There is an entire chapter in the third edition Gamma World rule book dedicated to adventure design. The designer acknowledges the importance of a strong introductory module in helping a new Game Master get a game off the ground. Here is what he says:
“The Reference Book contains an entire campaign setting and ruined city of the Ancients to provide you with an example of the background necessary for an adventure. You can set your own adventures around Pitz Burke or you may use this as an example to create your own setting.”
This was not actually the case. While the map of the irradiated continental U.S. and the Pitz Burke area map were included in the set, the campaign setting and ruined city were eliminated. These were replaced with a solitaire adventure that struck me as not quite being in line with how the rules were intended to be used. The later modules for this edition seemed to take a different tack as well. The omission of a “real” Gamma World adventure from this set has haunted me for my entire life. I’ve always wondered just how this game was supposed to work, but it always seemed that the real essence of it was left as an exercise for me to interpolate from a few hints and fragments.
Looking over the steps for designing adventure, I have to admit that they are pretty well in line with what I just did a couple of days ago when I put together a custom adventure for my son. I don’t know why this stymied me for so long. I was utterly confounded by this as a teenager. One thing that made this especially hard is that Gamma World’s rules assume a very elaborate wilderness adventure is what’s being run by default. This is much harder to run than a simple dungeon crawl. The lack of something along the lines of X1 The Isle of Dread demonstrating all of this is a huge disaster for this set.
The suggested scenarios will be familiar to anyone that had a copy of Moldvay’s edit of Basic D&D. It looks like the premise of the adventure I just whipped together is #2 on this list: “Destroying a Terrible Menace.” The suggestions that are casually tossed out at the end are much less generic: “escorting a caravan or important person, retrieving a lost or stolen item, infiltrating a secret society to stop a deadly plot, attempting to unite the tribes of the area, trying to rebuild an Ancient wonder, etc.” These are far more consistent with the implied setting of the rules, though some of these would be a bit more challenging to set up.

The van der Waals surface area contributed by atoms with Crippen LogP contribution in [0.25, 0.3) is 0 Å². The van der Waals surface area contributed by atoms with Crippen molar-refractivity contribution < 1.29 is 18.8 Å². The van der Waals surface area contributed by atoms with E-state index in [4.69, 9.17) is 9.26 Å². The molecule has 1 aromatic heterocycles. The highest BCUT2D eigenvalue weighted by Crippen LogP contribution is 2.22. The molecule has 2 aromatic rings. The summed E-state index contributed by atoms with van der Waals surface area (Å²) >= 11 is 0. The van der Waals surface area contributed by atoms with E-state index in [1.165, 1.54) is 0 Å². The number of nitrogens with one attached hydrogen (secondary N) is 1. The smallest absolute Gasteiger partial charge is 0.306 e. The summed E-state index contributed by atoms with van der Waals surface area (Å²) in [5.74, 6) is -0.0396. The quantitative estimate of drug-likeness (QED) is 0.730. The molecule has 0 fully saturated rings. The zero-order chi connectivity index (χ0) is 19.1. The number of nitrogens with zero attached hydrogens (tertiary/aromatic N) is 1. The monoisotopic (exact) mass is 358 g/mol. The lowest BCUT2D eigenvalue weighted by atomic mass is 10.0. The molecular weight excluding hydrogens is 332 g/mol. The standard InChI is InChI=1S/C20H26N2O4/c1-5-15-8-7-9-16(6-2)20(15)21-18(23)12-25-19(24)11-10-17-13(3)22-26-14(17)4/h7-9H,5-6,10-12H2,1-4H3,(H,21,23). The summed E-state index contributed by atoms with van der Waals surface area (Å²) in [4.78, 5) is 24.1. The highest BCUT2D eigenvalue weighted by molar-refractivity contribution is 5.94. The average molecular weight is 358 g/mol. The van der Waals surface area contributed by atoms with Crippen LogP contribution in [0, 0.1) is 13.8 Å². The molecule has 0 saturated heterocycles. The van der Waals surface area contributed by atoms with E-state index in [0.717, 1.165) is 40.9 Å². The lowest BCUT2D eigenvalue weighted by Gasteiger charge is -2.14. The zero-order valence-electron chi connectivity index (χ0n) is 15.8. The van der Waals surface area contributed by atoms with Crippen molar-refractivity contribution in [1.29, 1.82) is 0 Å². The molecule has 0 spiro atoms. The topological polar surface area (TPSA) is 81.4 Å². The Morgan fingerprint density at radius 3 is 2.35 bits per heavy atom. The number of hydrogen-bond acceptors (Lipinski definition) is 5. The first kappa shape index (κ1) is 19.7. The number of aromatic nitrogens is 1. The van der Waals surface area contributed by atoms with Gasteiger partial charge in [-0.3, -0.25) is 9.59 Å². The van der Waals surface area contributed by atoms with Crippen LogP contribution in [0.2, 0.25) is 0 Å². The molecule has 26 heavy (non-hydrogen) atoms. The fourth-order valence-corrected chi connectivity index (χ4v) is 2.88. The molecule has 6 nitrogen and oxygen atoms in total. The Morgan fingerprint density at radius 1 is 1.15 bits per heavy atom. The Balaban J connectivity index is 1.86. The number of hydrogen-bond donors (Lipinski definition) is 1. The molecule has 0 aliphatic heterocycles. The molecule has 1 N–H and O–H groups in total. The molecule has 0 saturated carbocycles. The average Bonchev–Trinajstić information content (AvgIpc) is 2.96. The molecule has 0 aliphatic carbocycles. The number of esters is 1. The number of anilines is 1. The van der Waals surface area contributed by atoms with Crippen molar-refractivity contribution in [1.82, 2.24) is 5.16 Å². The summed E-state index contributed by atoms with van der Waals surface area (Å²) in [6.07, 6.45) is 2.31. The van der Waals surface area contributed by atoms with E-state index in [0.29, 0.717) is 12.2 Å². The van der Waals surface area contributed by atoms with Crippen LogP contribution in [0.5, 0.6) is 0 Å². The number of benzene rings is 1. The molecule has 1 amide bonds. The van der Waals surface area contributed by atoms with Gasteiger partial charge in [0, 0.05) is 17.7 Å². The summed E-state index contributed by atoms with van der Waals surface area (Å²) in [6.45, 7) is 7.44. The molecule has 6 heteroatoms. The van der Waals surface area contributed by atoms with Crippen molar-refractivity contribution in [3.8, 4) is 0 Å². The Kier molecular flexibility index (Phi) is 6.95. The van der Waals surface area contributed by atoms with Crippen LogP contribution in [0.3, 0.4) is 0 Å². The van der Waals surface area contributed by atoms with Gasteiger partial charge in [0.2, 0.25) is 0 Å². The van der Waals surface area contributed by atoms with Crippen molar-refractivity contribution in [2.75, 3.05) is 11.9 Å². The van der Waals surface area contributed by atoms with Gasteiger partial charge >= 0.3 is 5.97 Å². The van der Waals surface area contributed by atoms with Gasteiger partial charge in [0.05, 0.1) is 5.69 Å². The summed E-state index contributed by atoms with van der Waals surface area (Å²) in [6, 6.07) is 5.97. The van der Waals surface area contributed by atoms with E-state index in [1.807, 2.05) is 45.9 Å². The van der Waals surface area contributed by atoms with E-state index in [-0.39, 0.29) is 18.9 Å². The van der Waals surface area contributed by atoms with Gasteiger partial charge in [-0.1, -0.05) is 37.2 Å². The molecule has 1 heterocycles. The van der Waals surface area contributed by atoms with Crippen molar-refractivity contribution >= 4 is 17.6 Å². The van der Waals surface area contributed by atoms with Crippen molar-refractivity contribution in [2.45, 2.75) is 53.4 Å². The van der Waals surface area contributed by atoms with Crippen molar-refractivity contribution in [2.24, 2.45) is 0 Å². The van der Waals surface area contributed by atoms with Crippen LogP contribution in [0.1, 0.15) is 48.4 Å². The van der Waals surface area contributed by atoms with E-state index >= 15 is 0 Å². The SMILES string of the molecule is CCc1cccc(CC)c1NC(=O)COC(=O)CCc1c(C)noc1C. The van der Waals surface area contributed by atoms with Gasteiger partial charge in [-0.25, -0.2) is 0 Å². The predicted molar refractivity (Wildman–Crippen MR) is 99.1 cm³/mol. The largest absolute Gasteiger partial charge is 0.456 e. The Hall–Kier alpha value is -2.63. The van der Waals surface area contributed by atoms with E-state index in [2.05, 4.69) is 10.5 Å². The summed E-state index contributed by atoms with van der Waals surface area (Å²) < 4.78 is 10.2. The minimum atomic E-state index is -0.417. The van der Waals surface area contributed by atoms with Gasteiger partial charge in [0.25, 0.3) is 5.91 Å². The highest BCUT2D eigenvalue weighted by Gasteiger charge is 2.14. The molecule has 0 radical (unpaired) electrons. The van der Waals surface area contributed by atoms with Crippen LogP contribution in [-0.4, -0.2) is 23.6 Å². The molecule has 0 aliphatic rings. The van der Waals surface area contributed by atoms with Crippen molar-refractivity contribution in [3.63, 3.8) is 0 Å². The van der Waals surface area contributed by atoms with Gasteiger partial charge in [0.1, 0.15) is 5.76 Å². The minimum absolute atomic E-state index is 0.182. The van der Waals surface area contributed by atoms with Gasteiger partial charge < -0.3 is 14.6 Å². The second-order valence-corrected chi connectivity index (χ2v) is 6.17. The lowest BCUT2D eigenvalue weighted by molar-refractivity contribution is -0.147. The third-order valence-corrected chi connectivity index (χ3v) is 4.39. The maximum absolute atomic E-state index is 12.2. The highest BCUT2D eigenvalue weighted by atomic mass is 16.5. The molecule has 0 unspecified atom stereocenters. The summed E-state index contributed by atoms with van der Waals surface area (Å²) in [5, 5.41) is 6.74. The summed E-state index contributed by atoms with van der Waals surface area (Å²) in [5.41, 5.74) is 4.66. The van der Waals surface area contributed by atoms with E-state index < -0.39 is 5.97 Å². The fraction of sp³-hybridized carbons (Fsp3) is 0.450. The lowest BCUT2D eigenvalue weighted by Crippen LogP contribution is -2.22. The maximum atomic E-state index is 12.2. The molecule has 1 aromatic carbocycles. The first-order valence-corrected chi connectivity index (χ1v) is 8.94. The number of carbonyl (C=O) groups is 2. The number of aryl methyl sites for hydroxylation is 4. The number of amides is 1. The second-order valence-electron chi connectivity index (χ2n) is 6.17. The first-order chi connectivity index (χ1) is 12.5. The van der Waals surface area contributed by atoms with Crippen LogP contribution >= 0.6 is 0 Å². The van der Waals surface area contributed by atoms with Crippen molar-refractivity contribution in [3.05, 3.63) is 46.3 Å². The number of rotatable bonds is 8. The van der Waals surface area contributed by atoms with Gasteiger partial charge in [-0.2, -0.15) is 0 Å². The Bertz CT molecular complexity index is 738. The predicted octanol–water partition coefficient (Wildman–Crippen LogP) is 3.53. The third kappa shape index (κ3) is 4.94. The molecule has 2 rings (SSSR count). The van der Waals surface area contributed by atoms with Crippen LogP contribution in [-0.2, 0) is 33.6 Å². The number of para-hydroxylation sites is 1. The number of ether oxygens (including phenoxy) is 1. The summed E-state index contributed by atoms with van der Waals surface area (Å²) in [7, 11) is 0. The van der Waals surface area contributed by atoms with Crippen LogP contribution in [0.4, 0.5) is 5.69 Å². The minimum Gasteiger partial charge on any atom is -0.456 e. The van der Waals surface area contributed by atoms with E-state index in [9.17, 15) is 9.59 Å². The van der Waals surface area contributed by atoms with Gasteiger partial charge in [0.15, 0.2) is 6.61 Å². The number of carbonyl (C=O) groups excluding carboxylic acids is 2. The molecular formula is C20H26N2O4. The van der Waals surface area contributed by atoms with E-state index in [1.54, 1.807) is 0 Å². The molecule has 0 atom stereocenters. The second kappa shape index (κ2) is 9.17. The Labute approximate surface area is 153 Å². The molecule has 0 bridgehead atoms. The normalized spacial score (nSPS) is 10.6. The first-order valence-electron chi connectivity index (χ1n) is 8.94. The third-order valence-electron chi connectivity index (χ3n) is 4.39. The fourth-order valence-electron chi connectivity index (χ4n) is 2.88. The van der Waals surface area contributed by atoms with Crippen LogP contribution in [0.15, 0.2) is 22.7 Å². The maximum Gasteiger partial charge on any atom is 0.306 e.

Six “popular settings” for adventures are outlined next. The first five are utterly confounding: Mechlands, Ancient Military Installations, Ancient Communities, Spaceports, and Deathlands. Maybe I’m missing something, but I just don’t see enough setting information in this set to allow anyone to really flesh these out in any sort of consistent manner. This is worse than developing a setting from scratch because there’s just enough information here to be confusing. The last one, Enemy Strongholds is far more consistent with what the rules equip the Game Master for– all manner of mutant creatures and cryptic alliances are here for the pillaging. Dropping them into a weird, blasted landscape seems fairly natural. The other ones require you to understand something about what the Ancients actually were, and that is largely left as a mystery in this game.
Another thing that is exasperating is that these instructions emphasize the need for encounter maps, especially for the final battle scene. There is nothing in this game that makes it crystal clear that you either can or should run this game with miniatures on elaborate combat maps. This is typical today, but back in the eighties “theater of the mind” was the default method of running these sorts of games and that’s exactly what people did with this set. I can’t even think of an example of an encounter map being used with this game and yet this topic gets an entire section!
There is a fairly comprehensive list of obstacles you can draw from when you’re fleshing out an adventure. The complete lack of fully fleshed out examples is pretty unusual, though. And while there are some pretty good tips on stocking an area here you don’t find a set of random tables that would make the process easier while getting across an idea of frequency and balance. A “random loot table” is referenced here that isn’t even included with the game.
All that aside, there are a couple of points made in this section that portended of things to come:
“Five well designed encounters can be a lot more fun to play than a poorly thought-out, 100 room ruin, and it certainly will be easier to create when you are just beginning.”
Yes! That is a very good place to point the novice. And that is of course how most people adventure today, though modern rule sets are engineered from top to bottom to be optimized for that style of play. When this piece of advice is combined with his emphasis on using a major villain and his nefarious minions to drive the plot with each encounter leading to a big fight sequence, well… he just laid out the basic design of games like Wolfenstein 3D, Doom, and many other games since then. It’s clear that the term “boss monster” was not yet in common use when James Ward was laying all of this out!
Of course, the rules of Gamma World third edition is designed more with the assumption wide open sandbox style play would be the norm. The rules spend a lot of time explaining how to hex crawl through a hazardous wilderness. This sounds really cool, but I never saw anyone play that way. A novice is not going to figure out how to make it work unless he’s spent a great deal of time running something like Isle of Dread already. The fact that the sample campaign setting and ruined city were cut from this set was a crime against gamerdom. A whole generation of post-apocalyptic role players only had these books to go by and wouldn’t see the previous editions until they grew up. It’s just tragic to have to live without this stuff for so long…!